Spiritualized Floats Back Into Boston

Jason Pierce and company compensate stage presence for dazzling visuals

Jason Pierce of Spiritualized onstage at Boston’s Royale Club (Image: Douglas Quintal)

Jason Pierce never, on stage at least, will be confused with somebody who has, uh, stage presence. Or charisma. However you want to phrase the thing that rivets your eyes to a musician (whose music you rather love) while he or she is performing.

Dressed in black, seated and sun-glassed in his Lou Reed best, the main man of Spiritualized – the singer-guitarist-songwriter since the group’s 1991 inception – didn’t move from his perch (front, stage left) before a music stand with his own lyrics on the pages in Boston Sept. 20 at the Royale Club. I take that back. He rose to say “Thank you” following “Soul on Fire,” the last song of the regular set.

The other eight musicians – including three backing vocalists, Jenna Byrd, Desiree Gillespie and Sha’Leah Nikole Stubblefield – were assembled in a semi-circle. All were pretty much lit in varying hues of not-bright lights; all the brightness – the splash, the sizzle, the color, the psychedelia that danced to the music – happened on the video scrim behind the band. 

Sometimes pulsing black-and-white streaks – like a futuristic old b&w TV gone haywire – and sometimes a helter-skelter display of colorful shapes, squiggles and swirls. (The Velvet Underground for the 21st century?) The b&w striped barrage happened at the beginning of the set, with “Hey Jane” – the protagonist here, her soul (lyrically) moving from “rotten soul” to “violent soul” in Pierce’s hands – merging into “She Kissed Me (It Felt Like a Hit).” It felt like a fast and furious assault – a loud, no-brakes rush of semi-cacophonous music, every musician thrashing away, complemented by the video onslaught. Took your breath away.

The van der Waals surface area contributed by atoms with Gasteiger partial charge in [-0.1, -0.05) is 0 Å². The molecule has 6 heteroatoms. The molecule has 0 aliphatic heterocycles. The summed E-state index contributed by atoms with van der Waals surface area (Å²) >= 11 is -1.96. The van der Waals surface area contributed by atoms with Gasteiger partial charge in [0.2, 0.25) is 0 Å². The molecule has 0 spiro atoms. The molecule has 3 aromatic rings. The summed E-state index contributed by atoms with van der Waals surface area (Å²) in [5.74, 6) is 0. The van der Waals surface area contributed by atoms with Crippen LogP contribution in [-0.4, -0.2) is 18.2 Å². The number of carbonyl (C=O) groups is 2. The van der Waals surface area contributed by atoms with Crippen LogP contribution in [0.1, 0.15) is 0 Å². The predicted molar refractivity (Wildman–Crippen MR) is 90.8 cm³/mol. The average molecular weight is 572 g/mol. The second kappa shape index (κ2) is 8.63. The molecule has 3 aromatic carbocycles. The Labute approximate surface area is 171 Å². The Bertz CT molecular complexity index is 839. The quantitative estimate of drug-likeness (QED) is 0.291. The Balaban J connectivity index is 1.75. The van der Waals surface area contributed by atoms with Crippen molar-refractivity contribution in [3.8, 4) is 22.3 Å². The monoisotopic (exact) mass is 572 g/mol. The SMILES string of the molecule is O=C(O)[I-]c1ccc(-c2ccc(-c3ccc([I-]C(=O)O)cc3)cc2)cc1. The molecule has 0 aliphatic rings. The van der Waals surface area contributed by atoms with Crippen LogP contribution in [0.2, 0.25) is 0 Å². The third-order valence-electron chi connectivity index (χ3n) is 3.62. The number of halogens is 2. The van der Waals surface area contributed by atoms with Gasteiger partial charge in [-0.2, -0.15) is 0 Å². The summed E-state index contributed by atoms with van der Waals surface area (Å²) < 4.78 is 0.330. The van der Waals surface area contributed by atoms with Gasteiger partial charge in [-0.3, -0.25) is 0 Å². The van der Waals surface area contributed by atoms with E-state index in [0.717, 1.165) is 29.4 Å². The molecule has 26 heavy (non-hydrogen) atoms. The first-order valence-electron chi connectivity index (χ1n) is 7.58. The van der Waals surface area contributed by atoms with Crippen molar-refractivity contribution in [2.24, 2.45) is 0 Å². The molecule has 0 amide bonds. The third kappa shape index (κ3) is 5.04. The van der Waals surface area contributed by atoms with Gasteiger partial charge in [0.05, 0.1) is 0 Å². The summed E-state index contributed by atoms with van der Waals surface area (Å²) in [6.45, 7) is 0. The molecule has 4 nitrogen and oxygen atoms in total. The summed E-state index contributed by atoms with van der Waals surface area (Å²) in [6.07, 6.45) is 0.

Spiritualized onstage at Boston’s Royale Club (Image: Douglas Quintal)

Now, if you didn’t know Spiritualized, you might have thought, “Good lord, is this Britain’s answer to Swans?” and “Can I put up with this for two hours?” 

They are not and you didn’t have to. That was the storm before the calm. Pierce’s forte is going from one extreme to the other and after 15 minutes of in-your-face stun-gun rock they slid into “Shine a Light,” one of their best-known songs, a gentle number where Pierce begins, “When I’m tired and all alone/Lord, shine a light on me/And when I’m lonesome as can be/Lord, shine a light on me.” The search for redemption – and a gospel undertone – is both part of the Spiritualized mindset or narrative. A couple of softer, dreamy ones followed, “I’m Coming Home Again” and “A Perfect Miracle.”

Other subject matter: Aside from a search for redemption/inner peace/contentment is an exploration of the compulsive highs-and-hell of the addict’s life, never so clear as in “Come Together,” played near the end.  It’s nominally about “Little Johnny” a “sad and fucked boy” which mutates into “Little J” – Jason used to go by J. Spaceman in his previous band the drone-y, hypnotic Spacemen 3 – who also is a “fucked up boy/Who dulled the pain but killed the joy/And little J’s a fucked-up mess/But he’s offered, just says yes.”